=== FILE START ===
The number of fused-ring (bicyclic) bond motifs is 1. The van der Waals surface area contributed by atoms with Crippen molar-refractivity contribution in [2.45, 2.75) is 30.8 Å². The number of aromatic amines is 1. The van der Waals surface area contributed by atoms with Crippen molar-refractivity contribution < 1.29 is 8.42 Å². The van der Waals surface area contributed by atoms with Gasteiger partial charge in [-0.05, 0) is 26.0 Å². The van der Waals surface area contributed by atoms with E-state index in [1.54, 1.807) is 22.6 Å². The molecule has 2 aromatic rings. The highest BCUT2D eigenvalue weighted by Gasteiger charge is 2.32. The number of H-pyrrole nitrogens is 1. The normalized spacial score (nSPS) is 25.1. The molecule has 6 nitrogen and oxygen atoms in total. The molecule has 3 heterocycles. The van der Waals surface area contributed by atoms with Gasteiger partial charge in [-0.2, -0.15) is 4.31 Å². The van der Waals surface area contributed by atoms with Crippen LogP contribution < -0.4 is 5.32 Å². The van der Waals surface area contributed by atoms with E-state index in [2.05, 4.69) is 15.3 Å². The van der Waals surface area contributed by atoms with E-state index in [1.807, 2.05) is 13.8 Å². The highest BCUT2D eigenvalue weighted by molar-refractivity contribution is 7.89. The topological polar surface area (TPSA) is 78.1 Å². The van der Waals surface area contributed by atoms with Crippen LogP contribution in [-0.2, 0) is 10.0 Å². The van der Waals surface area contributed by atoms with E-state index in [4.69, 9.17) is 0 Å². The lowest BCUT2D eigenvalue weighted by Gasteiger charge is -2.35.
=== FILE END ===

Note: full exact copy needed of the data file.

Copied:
The number of fused-ring (bicyclic) bond motifs is 1. The van der Waals surface area contributed by atoms with Crippen molar-refractivity contribution in [2.45, 2.75) is 30.8 Å². The number of aromatic amines is 1. The van der Waals surface area contributed by atoms with Crippen molar-refractivity contribution < 1.29 is 8.42 Å². The van der Waals surface area contributed by atoms with Gasteiger partial charge in [-0.05, 0) is 26.0 Å². The van der Waals surface area contributed by atoms with E-state index in [1.54, 1.807) is 22.6 Å². The molecule has 2 aromatic rings. The highest BCUT2D eigenvalue weighted by Gasteiger charge is 2.32. The number of H-pyrrole nitrogens is 1. The normalized spacial score (nSPS) is 25.1. The molecule has 6 nitrogen and oxygen atoms in total. The molecule has 3 heterocycles. The van der Waals surface area contributed by atoms with Gasteiger partial charge in [-0.2, -0.15) is 4.31 Å². The van der Waals surface area contributed by atoms with Crippen LogP contribution < -0.4 is 5.32 Å². The van der Waals surface area contributed by atoms with E-state index in [2.05, 4.69) is 15.3 Å². The van der Waals surface area contributed by atoms with E-state index in [1.807, 2.05) is 13.8 Å². The highest BCUT2D eigenvalue weighted by molar-refractivity contribution is 7.89. The topological polar surface area (TPSA) is 78.1 Å². The van der Waals surface area contributed by atoms with Crippen LogP contribution in [-0.2, 0) is 10.0 Å². The van der Waals surface area contributed by atoms with E-state index in [4.69, 9.17) is 0 Å². The lowest BCUT2D eigenvalue weighted by Gasteiger charge is -2.35.